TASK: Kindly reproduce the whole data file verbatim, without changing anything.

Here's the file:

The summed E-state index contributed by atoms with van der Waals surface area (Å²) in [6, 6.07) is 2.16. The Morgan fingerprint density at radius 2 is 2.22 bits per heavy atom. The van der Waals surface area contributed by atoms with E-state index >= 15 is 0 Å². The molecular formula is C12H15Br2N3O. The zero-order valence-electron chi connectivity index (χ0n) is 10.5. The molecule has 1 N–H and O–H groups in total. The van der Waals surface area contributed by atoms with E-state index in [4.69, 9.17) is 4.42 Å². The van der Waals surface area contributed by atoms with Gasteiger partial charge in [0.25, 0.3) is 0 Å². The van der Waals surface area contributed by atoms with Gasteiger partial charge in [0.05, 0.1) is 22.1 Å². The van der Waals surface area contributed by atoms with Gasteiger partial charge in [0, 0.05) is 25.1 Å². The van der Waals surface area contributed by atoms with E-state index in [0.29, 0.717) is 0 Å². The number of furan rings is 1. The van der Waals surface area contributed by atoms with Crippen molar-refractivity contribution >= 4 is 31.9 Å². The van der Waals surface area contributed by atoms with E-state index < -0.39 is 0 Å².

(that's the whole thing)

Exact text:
The summed E-state index contributed by atoms with van der Waals surface area (Å²) in [6, 6.07) is 2.16. The Morgan fingerprint density at radius 2 is 2.22 bits per heavy atom. The van der Waals surface area contributed by atoms with E-state index >= 15 is 0 Å². The molecular formula is C12H15Br2N3O. The zero-order valence-electron chi connectivity index (χ0n) is 10.5. The molecule has 1 N–H and O–H groups in total. The van der Waals surface area contributed by atoms with E-state index in [4.69, 9.17) is 4.42 Å². The van der Waals surface area contributed by atoms with Gasteiger partial charge in [0.25, 0.3) is 0 Å². The van der Waals surface area contributed by atoms with Gasteiger partial charge in [0.05, 0.1) is 22.1 Å². The van der Waals surface area contributed by atoms with Gasteiger partial charge in [0, 0.05) is 25.1 Å². The van der Waals surface area contributed by atoms with E-state index in [0.29, 0.717) is 0 Å². The number of furan rings is 1. The van der Waals surface area contributed by atoms with Crippen molar-refractivity contribution >= 4 is 31.9 Å². The van der Waals surface area contributed by atoms with E-state index < -0.39 is 0 Å².